Mathematical Models in Population Biology and Epidemiology

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Springer Science & Business Media, Mar 30, 2001 - Science - 417 pages
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This book is an introduction to the principles and practice of mathematical modeling in the biological sciences, concentrating on applications in population biology, epidemiology, and resource management. The core of the book covers models in these areas and the mathematics useful in analyzing them, including case studies representing real-life situations. The emphasis throughout is on describing the mathematical results and showing students how to apply them to biological problems while highlighting some modeling strategies. A large number and variety of examples, exercises, and projects are included. Additional ideas and information may be found on a web site associated with the book. Senior undergraduates and graduate students as well as scientists in the biological and mathematical sciences will find this book useful. Carlos Castillo-Chavez is professor of biomathematics in the departments of biometrics, statistics, and theoretical and applied mechanics at Cornell University and a member of the graduate fields of applied mathematics, ecology and evolutionary biology, and epidemiology. H is the recepient of numerous awards including two White House Awards (1992 and 1997) and QEM Giant in Space Mentoring Award (2000). Fred Brauer is a Professor Emeritus of Mathematics at the University id Wisconsin, where he taught from 1960 to 1999, and has also been an Honorary Professor of Mathematics at the University of British Columbia since 1997.
 

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Contents

Prologue
xvii
Simple Single Species Models
1
Continuous Population Models
3
12 The Logistic Population Model
8
13 The Logistic Equation in Epidemiology
13
14 Qualitative Analysis
17
15 Harvesting in Population Models
28
152 Constant Effort Harvesting
29
54 Kolmogorov Models
196
55 Mutualism
199
A Case Study
206
57 The Community Matrix
213
58 The Nature of Interactions Between Species
217
59 Invading Species and Coexistence
220
A Predator and Two Competing Prey
222
Two Predators Competing for Prey
226

A Case Study
32
Parameters in Biological Systems
40
The Spruce Budworm
45
Estimating the Population of the USA
48
Discrete Population Models
51
22 Graphical Solution of Difference Equations
55
23 Equilibrium Analysis
58
24 PeriodDoubling and Chaotic Behavior
64
25 Discrete Time Metered Models
71
26 A TwoAge Group Model and Delayed Recruitment
74
27 Systems of Two Difference Equations
80
A Case Study
83
A Discrete SIS Epidemic Model
90
A Discrete Time TwoSex Pair Formation Model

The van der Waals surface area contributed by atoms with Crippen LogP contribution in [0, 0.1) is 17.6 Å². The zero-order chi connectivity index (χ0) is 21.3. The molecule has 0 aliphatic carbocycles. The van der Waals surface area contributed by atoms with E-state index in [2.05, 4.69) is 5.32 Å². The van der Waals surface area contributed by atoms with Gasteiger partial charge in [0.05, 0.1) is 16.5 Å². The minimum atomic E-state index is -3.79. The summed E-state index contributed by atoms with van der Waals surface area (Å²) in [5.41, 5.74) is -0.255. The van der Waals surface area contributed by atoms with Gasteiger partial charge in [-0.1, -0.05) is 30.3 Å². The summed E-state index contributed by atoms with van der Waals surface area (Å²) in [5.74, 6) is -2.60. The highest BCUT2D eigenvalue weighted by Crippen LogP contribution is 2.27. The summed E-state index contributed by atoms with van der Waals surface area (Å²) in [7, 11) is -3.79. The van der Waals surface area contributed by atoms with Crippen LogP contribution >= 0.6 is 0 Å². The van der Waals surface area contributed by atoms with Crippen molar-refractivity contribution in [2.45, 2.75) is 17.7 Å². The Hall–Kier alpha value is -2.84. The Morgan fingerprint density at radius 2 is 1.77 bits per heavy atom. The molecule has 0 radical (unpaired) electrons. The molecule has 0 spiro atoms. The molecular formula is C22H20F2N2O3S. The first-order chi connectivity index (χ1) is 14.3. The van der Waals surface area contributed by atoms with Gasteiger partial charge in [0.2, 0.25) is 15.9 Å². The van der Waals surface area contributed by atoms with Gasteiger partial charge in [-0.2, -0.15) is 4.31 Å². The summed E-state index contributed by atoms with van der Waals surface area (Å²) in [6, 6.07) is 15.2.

92
Continuous SingleSpecies Population Models with Delays
95
32 Models with Delay in Per Capita Growth Rates
98
33 Delayed Recruitment Models
102
34 Models with Distributed Delay
109
35 Harvesting in Delayed Recruitment Models
113
352 Constant Yield Harvesting
114
A Case Study
117
A Model for Blood Cell Populations
121
Models for Interacting Species
125
Introduction and Mathematical Preliminaries
127
42 The Chemostat
131
43 Equilibria and Linearization
132
44 Qualitative Behavior of Solutions of Linear Systems
141
45 Periodic Solutions and Limit Cycles
154
Canonical Forms of 2 x 2 Matrices
163
A Model for Giving up Smoking
165
A Model for Retraining of Workers by their Peers
166
A Continuous Twosex Population Model
167
Continuous Models for Two Interacting Populations
171
52 Predatorprey Systems
180
Two Case Studies
192
A Simple Neuron Model
227
Harvesting in twospecies models
231
62 Harvesting of PredatorPrey Systems
237
63 Intermittent Harvesting of PredatorPrey Systems
246
64 Some Economic Aspects of Harvesting
250
65 Optimization of Harvesting Returns
256
66 Justification of the Optimization Result
260
67 A Nonlinear Optimization Problem
263
68 Economic Interpretation of the Maximum Principle
269
Structured Populations Models
273
Basic Ideas of Mathematical Epidemiology
275
72 A Simple Epidemic Model
281
73 A Model for Diseases with No Immunity
288
74 Models with Demographic Effects
292
75 Disease as Population Control
302
76 Infective Periods of Fixed Length
309
77 A Model with a Fixed Period of Temporary Immunity
315
78 Arbitrarily Distributed Infective Periods
318
79 Directions for Generalization
321
Pulse Vaccination
326
A Model with Competing Disease Strains
328
An Epidemic Model in Two Patches
331
Population Growth and Epidemics
332
Models for Populations with Age Structure
339
82 Linear Continuous Models
346
83 Nonlinear Continuous Models
354
84 Numerical Methods for the McKendrickVon Foerster Model
361
841 A Numerical Scheme for the McKendrick Von Foerster Model
363
Epilogue
371
Appendix
373
A Answers to Selected Exercises
375
References
387
Index
409
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About the author (2001)

Fred Brauer is a Professor Emeritus at the University of Wisconsin, Madison and an Honorary Professor at the University of British Columbia.

Carlos Castillo-Chavez is a Regents and a Joaquin Bustoz, Jr Professor at Arizona State University (ASU), a member of the Santa Fe Institute's external faculty and an adjunct professor at Cornell University.

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